Wisconsin Gov. Scott Walker warned Tuesday that state employees could start receiving layoff notices as early as next week if a bill eliminating most collective bargaining rights isn't passed soon.
Walker said in a statement to The Associated Press that the layoffs wouldn't take effect immediately. He didn't say which workers would be targeted but he has repeatedly warned that up to 1,500 workers could lose their jobs by July if his proposal isn't passed.
The 97-union South Central Federation of Labor voted Monday night to prepare for a general strike that would take place if Gov. Scott Walker succeeds in enacting his budget repair bill, which would strip most bargaining rights from most public employee unions.
The strike would call for union and non-union workers in large swaths of the workforce to stop working, said Carl Aniel, labor federation delegate from AFSCME Local 171.
It was unclear Tuesday how many workers would take part and how the strike might work.
Walker’s proposal, part of a bill to close a $137 million budget shortfall for the year that ends June 30, sparked days of massive protests at the Capitol and a walkout by Democratic state senators that has stalled action on the legislation.
The strike could affect schools, governments and private businesses, but crucial life-and-death services would not be interrupted, Aniel said Tuesday morning.
“It doesn’t mean that everyone is going to stop working on a particular moment or day,” Aniel said. “It means that we are preparing so that the decisions are made in a very significantly different way so that it protects the people of Wisconsin.”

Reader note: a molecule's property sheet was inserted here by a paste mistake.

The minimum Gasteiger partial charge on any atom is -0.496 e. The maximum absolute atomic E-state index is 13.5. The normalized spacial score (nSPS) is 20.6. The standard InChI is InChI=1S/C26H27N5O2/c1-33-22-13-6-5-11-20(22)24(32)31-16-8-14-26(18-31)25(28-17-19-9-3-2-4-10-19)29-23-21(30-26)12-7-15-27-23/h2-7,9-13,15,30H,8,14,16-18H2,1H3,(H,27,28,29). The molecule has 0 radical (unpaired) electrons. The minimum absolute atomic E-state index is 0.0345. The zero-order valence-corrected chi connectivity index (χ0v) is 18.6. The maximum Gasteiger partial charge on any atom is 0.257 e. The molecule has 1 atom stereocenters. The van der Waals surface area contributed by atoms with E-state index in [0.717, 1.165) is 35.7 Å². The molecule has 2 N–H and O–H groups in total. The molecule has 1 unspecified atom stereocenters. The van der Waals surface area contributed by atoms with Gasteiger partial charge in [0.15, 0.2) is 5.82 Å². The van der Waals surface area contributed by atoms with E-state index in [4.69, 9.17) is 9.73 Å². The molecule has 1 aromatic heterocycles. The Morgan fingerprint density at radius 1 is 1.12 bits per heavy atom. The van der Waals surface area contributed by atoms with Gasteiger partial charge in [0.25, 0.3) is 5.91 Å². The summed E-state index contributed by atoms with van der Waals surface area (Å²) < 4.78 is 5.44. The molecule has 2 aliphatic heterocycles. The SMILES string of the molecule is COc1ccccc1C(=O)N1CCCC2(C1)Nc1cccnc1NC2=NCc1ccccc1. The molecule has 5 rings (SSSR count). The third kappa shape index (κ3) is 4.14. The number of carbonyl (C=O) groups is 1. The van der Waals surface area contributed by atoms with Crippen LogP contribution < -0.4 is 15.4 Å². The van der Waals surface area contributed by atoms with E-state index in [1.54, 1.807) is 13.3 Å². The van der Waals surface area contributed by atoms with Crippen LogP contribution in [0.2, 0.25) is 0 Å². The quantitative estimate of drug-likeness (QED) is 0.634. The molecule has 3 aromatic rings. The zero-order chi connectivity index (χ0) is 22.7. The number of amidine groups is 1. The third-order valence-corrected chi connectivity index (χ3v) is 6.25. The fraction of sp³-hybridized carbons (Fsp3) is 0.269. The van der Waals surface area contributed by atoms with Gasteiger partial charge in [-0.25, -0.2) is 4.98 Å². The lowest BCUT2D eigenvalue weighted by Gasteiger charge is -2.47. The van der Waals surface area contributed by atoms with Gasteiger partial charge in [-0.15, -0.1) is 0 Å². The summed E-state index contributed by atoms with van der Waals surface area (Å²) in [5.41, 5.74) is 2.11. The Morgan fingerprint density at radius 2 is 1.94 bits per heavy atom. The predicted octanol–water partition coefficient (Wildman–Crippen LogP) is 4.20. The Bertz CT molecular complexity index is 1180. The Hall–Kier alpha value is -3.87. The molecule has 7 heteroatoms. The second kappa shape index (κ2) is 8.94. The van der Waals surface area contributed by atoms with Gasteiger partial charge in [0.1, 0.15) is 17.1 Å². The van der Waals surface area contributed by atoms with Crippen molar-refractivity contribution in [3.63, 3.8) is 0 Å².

But some services would be shut down, he said. The labor group would still have to determine which services would be shut down, he added.
“If it was decided the governor’s mansion really wasn’t that important and it wasn’t that important to heat it or give it electricity or to guard it, then those things wouldn’t happen,” Aniel said.
A website designed to keep protesters informed has been blocked by administrators inside the state Capitol, according to a claim by the Democratic Party of Wisconsin.
Party officials said that the website www.defendwisconsin.org, which was set up by the University of Wisconsin-Madison Teacher Assistants, was accessible after its launch last week until at least Friday. It was then that website organizers realized their site, which was being used to let protesters know the latest news details and to let them know where volunteers were needed, had been shut down for those signing on as a guest to the free Wi-Fi offered inside the state Capitol.
Sachin Chheda, a Democratic activist and former IT employee at the State Capitol, said there are a number of sites that are blocked from users, but he said in order to block this site specifically, somebody would have had to make a conscious effort to do so.